All good things must come to an end. At some point, your mattress will begin showing signs of wear. And at some point after that, you should start thinking about replacing it with a new one that matches your needs.
The question of how often a mattress needs replacement is one on which the mattress industry has been increasingly vocal in recent years. For a long time, the industry was content with the notion that a mattress should be replaced every 10 years or so. Recently though, large mattress retailers like Mattress Firm started investing millions to advertise the idea that you should "replace every eight" years. Now, mattress retailers are banding together to promote the idea of replacing your mattress every 5-7 years. But wait, didn't you just purchase a mattress with a 20 year warranty...?
The truth is there is no magic number for when to replace your mattress. Much more important than the exact age of your mattress are the specifics of how well your mattress is holding up, and how well you are sleeping on it. For example, if you notice that you are tossing and turning a lot during the night, or that you have new aches and pains when you wake up, these are good indicators that you should be thinking about your next mattress purchase. Likewise, if your mattress is not holding its shape any more, this is a likely sign that it needs replacement. On the other hand, if neither of these are a problem, you don't need to be in a hurry to replace your mattress (especially not on account of dust mite fears).
That said, most experts do recommend that a mattress be replaced at least every 10 years, even for higher-quality mattresses. After ten years, it is normal for mattresses to show signs of wear, such as loss of support and comfort, which may interfere with your quality of sleep or how your body feels upon awakening.
One thing that is very important to understand is that the length of the warranty on the mattress has absolutely no relationship to the expected lifetime of the mattress. Mattress warranties are simply a marketing gimmick designed to sell more mattresses, without providing any meaningful accountability that can be tied to longevity. As such, whether your mattress is still under warranty (or long past its warranty) should not be a consideration as to whether it's time to replace it.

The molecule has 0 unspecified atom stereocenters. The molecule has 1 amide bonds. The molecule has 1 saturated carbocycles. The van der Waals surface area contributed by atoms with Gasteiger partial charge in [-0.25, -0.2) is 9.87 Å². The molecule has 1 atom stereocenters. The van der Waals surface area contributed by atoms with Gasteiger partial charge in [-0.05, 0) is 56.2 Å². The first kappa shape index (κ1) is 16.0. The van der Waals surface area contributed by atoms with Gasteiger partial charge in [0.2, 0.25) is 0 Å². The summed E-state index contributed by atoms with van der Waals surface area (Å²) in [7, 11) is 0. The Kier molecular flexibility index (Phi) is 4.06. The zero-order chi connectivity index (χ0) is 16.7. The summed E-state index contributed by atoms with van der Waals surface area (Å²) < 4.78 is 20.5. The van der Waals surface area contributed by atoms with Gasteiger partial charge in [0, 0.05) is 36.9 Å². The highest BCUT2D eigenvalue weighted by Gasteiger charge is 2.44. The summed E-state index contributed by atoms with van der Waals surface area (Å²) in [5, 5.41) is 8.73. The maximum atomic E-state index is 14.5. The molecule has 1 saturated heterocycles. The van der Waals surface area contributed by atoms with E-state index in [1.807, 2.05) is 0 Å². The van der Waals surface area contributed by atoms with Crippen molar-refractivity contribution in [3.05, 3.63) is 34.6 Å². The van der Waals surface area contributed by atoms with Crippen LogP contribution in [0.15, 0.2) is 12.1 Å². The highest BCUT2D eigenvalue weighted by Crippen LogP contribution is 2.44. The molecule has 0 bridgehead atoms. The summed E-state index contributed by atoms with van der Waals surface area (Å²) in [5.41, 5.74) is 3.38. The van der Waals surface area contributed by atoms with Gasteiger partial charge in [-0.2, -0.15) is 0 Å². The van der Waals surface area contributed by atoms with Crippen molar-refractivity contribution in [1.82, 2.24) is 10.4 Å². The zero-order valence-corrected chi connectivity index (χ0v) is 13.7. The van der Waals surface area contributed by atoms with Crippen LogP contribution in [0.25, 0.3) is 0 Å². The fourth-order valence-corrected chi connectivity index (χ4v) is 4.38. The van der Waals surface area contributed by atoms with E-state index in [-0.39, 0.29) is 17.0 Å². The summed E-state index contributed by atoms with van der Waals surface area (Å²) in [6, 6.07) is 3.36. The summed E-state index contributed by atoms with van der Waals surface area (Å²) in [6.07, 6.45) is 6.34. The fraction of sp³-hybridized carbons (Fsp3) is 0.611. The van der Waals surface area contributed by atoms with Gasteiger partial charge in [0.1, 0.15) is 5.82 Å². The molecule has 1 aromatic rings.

If your mattress is showing signs of wear but you’re not ready or able to replace it just yet, there are some cases when adding a mattress topper can extend the life of your mattress a bit longer, however there are many other cases when this is not a good investment.
In particular, you should consider a topper if your mattress problems are rooted primarily in the loss of pressure relief. Once the upper comfort layers of a mattress have compressed over time, they will no longer provide as much cushioning or pressure relief, which you might experience as pain or tingling in your hips or shoulders. If the underlying support core is still holding up well, then adding a topper can be an effective (albeit temporary) solution to this problem. Just be mindful that the rest of the mattress will eventually give way too, and factor that into your calculation of whether to invest in extending the life of this mattress or put that money toward a new mattress.
On the other hand, if your mattress is suffering from poor support, you should avoid the temptation to add a pad or topper -- it will likely be a very poor investment, even as a temporary solution. Poor support (aka, sagging) is typically the root cause of back pain on a mattress, and unfortunately it can not be remedied by a topper. Back pain is best alleviated by a mattress that supports your spine in a neutral position, allowing the muscles in your back to relax while you sleep. Because the top few inches of padding generally do not affect the support profile of the bed, your spine will soon find itself back in the same (painful) position, even after you add the topper.
Likewise, loss of comfort due to body impressions is another problem that can not be remedied by a new mattress topper. Though it may seem to have a smoothing effect at first, a topper will soon conform to the shape of the mattress underneath it, leaving you with the same (or perhaps even worse) body impressions that you had before.